The Norfolk market town that used to be in Suffolk

Diss High Street

Busy Mere Street on a Friday market day when the town was packed with shoppers and farmers. The King’s Head was still serving pints and we considered the chips on the stall opposite the Dolphin as the best in the world. - Credit: Archant Library

Diss has been in the spotlight in recent days, caught in the swell of coronavirus coverage. But as locals know there's much more to their town than fleeting national headlines.

An aerial view of Diss Carnival in 1963. A "Ban the Bomb" banner can be seen in the distance.

The carnival was always a big day in Diss when the whole town came together for a day of fun and games but it was also an opportunity to get a serious message across. Notice the Ban the Bomb banner back in 1963? - Credit: Archant Library

Let’s turn the clock back and remember the good times in Diss - there are plenty of them.

We hope these photographs from our archives bring back some happy memories of life in the 1950s and 1960s in what was described by the 20th century Poet Laureate Sir John Betjeman as: “The perfect English market town.”

A view over Diss town centre in August 1958.

Looking down over Diss from the top of the Corn Hall which has been given a new lease of life in recent times. That’s Aldiss & Hastings on the corner and can you spot Newbold’s the drapers on the right? - Credit: Archant

As we all know Diss is in Norfolk but there was a time when it was part of Suffolk.

That was during the 11th century reign of Edward the Confessor but over the years times changed and Diss sits proudly on the borders of our beautiful counties.


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It’s origins lie in its famous mere covering six acres and one of the deepest natural lakes in the country.

Mere Street in Diss in June 1960, looking back towards St Nicholas' Church.

If you were a lad or a lass growing up in Diss during the 1960s then Woollies was THE place to hang about outside. Remember the International Stores on the other side of the road? - Credit: Archant

The town grew up around it and flourished. By the time William the Conqueror was in charge it was one of his domains and worth £30 a year to him – a handy sum in those days.

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While so many other towns suffered terrible fires followed by civic vandalism, Diss has been more fortunate and as a result has some fine and beautiful buildings.

A group of men stand talking on a corner outside Diss Corn Hall.

Putting the world to rights outside Diss Corn Hall on Market Day when the farmers took over the town. They then may have found the time for a pint at the Greyhound next door. - Credit: Archant Library

The 16th century Dolphin, once such a popular pub and across the road from the St Mary’s Church which itself was founded in 1290. There's the Saracen’s Head and so many more wonderful buildings.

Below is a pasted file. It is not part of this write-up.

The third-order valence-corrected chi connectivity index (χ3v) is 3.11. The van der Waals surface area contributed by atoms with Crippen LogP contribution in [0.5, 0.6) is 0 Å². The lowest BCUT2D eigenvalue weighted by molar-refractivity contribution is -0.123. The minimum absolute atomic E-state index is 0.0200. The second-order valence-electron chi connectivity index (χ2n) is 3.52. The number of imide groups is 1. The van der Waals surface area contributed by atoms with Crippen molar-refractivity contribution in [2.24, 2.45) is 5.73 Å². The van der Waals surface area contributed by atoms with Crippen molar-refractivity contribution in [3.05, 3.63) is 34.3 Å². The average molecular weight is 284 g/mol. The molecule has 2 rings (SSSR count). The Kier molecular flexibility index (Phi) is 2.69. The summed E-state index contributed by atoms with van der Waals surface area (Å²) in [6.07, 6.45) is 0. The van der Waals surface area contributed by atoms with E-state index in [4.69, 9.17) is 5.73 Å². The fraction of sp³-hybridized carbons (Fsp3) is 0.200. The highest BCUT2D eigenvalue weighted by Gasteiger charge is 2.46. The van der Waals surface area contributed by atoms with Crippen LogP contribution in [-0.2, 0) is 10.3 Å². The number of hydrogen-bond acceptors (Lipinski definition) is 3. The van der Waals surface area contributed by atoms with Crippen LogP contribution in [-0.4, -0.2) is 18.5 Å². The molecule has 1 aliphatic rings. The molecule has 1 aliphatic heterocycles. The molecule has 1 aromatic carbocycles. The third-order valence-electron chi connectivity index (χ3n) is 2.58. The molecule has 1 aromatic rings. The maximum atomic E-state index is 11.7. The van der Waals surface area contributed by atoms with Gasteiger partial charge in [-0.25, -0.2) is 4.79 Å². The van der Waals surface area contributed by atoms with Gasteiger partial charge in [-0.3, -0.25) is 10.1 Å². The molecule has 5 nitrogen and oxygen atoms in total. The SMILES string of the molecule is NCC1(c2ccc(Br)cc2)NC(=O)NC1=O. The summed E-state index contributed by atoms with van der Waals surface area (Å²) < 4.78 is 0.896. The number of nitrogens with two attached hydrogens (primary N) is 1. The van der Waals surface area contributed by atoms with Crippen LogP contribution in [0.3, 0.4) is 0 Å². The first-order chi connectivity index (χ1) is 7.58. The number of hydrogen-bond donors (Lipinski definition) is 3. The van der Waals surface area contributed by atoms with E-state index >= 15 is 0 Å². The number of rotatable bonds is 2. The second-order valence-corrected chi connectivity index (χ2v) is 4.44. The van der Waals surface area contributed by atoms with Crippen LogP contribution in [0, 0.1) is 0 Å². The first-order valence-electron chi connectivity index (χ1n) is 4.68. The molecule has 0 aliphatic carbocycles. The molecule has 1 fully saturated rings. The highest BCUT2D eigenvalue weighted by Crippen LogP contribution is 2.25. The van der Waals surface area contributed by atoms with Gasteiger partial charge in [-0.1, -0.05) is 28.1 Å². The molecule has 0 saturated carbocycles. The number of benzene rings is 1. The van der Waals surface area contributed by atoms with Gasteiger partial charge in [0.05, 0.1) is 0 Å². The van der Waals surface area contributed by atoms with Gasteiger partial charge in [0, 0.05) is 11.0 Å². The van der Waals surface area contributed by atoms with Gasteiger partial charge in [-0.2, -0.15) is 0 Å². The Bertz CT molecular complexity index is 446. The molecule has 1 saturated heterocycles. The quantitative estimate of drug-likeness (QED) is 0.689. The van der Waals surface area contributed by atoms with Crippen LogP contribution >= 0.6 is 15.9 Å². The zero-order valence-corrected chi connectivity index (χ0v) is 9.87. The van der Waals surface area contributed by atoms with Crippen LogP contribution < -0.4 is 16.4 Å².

The medieval market place was Cock-Street Green (now Fair Green), away from the town centre, and the fairs may date back as far as 1185. In more recent times Friday’s were the highlight of the week. This was market day and Diss was packed. The farmers had arrived.

Diss still retains great charm and a community spirit.

A group of children with their teacher look at a model village.

Do you recognise anyone in this lovely photograph taken at Diss Church School at the bottom of The Entry many moons ago. Remember when Henry Denny was the headmaster? - Credit: Archant Library

I was born in 1948 and grew up in Diss. I was a lucky boy. I had my bike. I had my freedom. I had my friends. I had my fun.

Not a care in the world. Crazy Saturday mornings at the Picture House where Mr Jones did his best to make sure we were on our best behaviour and long days at the swimming pool in the summer.

Children play in the outdoor swimming pool in Diss.

A second summer home for generations of boys and girls who learnt to swim and went on to spend many long hours larking about at Diss Swimming Pool off Victoria Road. What a wonderful place. - Credit: Archant Library

Shopping for my mum at Bales, Strudwicks, Larter and Ford, Easto’s and that little shop in Chapel Street full of sweets.

Clothes from Bobby’s (I knew Jimmy) and Hopgoods (I went to school with Richard), shoes from Ives (Charles was a friend), bread and cakes from Wren’s and Denny’s (Peter and Charles were good mates) and, if you were very lucky, a visit up the steps to Nunn’s toy shop where I got my first cowboy outfit.

Happy days in dear Diss - they will return.

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